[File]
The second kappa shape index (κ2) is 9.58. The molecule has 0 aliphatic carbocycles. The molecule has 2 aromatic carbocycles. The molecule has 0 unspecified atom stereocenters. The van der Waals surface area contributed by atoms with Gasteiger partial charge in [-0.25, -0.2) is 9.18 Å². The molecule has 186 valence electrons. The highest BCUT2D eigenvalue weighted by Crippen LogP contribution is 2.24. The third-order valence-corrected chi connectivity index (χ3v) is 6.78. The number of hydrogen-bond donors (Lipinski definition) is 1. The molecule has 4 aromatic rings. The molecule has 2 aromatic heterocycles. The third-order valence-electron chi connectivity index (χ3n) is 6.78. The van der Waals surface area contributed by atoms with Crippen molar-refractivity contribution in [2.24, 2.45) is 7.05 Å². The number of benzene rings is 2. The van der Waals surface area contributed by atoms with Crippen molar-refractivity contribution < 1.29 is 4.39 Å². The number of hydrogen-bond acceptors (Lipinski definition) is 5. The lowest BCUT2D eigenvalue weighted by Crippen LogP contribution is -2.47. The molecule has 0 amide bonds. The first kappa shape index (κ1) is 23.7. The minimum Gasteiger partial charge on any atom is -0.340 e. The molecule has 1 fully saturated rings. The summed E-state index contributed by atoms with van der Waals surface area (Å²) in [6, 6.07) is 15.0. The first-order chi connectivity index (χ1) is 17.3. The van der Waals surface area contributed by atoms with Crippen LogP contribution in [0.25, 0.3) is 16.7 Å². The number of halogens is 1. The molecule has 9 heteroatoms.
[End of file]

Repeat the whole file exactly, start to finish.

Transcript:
The second kappa shape index (κ2) is 9.58. The molecule has 0 aliphatic carbocycles. The molecule has 2 aromatic carbocycles. The molecule has 0 unspecified atom stereocenters. The van der Waals surface area contributed by atoms with Gasteiger partial charge in [-0.25, -0.2) is 9.18 Å². The molecule has 186 valence electrons. The highest BCUT2D eigenvalue weighted by Crippen LogP contribution is 2.24. The third-order valence-corrected chi connectivity index (χ3v) is 6.78. The number of hydrogen-bond donors (Lipinski definition) is 1. The molecule has 4 aromatic rings. The molecule has 2 aromatic heterocycles. The third-order valence-electron chi connectivity index (χ3n) is 6.78. The van der Waals surface area contributed by atoms with Crippen molar-refractivity contribution in [2.24, 2.45) is 7.05 Å². The number of benzene rings is 2. The van der Waals surface area contributed by atoms with Crippen molar-refractivity contribution < 1.29 is 4.39 Å². The number of hydrogen-bond acceptors (Lipinski definition) is 5. The lowest BCUT2D eigenvalue weighted by Crippen LogP contribution is -2.47. The molecule has 0 amide bonds. The first kappa shape index (κ1) is 23.7. The minimum Gasteiger partial charge on any atom is -0.340 e. The molecule has 1 fully saturated rings. The summed E-state index contributed by atoms with van der Waals surface area (Å²) in [6, 6.07) is 15.0. The first-order chi connectivity index (χ1) is 17.3. The van der Waals surface area contributed by atoms with Crippen LogP contribution in [0.25, 0.3) is 16.7 Å². The number of halogens is 1. The molecule has 9 heteroatoms.